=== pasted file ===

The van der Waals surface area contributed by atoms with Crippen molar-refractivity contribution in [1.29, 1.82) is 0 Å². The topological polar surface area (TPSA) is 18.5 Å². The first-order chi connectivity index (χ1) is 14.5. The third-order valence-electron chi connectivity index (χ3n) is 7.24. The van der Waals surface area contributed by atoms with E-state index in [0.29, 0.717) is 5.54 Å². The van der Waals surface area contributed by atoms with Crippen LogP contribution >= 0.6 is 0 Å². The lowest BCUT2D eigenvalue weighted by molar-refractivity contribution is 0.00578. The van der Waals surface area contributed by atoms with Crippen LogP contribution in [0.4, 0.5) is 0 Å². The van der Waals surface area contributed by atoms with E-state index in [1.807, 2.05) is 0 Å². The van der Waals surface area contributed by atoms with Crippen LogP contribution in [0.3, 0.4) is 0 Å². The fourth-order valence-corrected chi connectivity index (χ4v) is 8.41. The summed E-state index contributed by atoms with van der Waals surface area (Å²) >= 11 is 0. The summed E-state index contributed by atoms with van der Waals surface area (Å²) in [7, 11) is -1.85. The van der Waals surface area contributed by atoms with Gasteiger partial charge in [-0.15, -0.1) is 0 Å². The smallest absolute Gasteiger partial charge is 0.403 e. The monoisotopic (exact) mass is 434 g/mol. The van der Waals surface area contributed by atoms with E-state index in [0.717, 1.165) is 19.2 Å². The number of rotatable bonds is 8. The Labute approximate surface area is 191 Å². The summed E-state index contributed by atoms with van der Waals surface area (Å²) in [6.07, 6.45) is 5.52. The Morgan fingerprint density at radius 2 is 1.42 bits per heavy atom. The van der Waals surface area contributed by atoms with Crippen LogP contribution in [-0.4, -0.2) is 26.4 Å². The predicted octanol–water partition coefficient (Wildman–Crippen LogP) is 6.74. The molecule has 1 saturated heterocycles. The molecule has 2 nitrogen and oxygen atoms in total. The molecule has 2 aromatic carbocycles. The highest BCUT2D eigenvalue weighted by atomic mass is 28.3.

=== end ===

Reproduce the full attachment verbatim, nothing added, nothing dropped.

The van der Waals surface area contributed by atoms with Crippen molar-refractivity contribution in [1.29, 1.82) is 0 Å². The topological polar surface area (TPSA) is 18.5 Å². The first-order chi connectivity index (χ1) is 14.5. The third-order valence-electron chi connectivity index (χ3n) is 7.24. The van der Waals surface area contributed by atoms with E-state index in [0.29, 0.717) is 5.54 Å². The van der Waals surface area contributed by atoms with Crippen LogP contribution >= 0.6 is 0 Å². The lowest BCUT2D eigenvalue weighted by molar-refractivity contribution is 0.00578. The van der Waals surface area contributed by atoms with Crippen LogP contribution in [0.4, 0.5) is 0 Å². The van der Waals surface area contributed by atoms with E-state index in [1.807, 2.05) is 0 Å². The van der Waals surface area contributed by atoms with Crippen LogP contribution in [0.3, 0.4) is 0 Å². The fourth-order valence-corrected chi connectivity index (χ4v) is 8.41. The summed E-state index contributed by atoms with van der Waals surface area (Å²) >= 11 is 0. The summed E-state index contributed by atoms with van der Waals surface area (Å²) in [7, 11) is -1.85. The van der Waals surface area contributed by atoms with Gasteiger partial charge in [-0.15, -0.1) is 0 Å². The smallest absolute Gasteiger partial charge is 0.403 e. The monoisotopic (exact) mass is 434 g/mol. The van der Waals surface area contributed by atoms with E-state index in [0.717, 1.165) is 19.2 Å². The number of rotatable bonds is 8. The Labute approximate surface area is 191 Å². The summed E-state index contributed by atoms with van der Waals surface area (Å²) in [6.07, 6.45) is 5.52. The Morgan fingerprint density at radius 2 is 1.42 bits per heavy atom. The van der Waals surface area contributed by atoms with Crippen LogP contribution in [-0.4, -0.2) is 26.4 Å². The predicted octanol–water partition coefficient (Wildman–Crippen LogP) is 6.74. The molecule has 1 saturated heterocycles. The molecule has 2 nitrogen and oxygen atoms in total. The molecule has 2 aromatic carbocycles. The highest BCUT2D eigenvalue weighted by atomic mass is 28.3.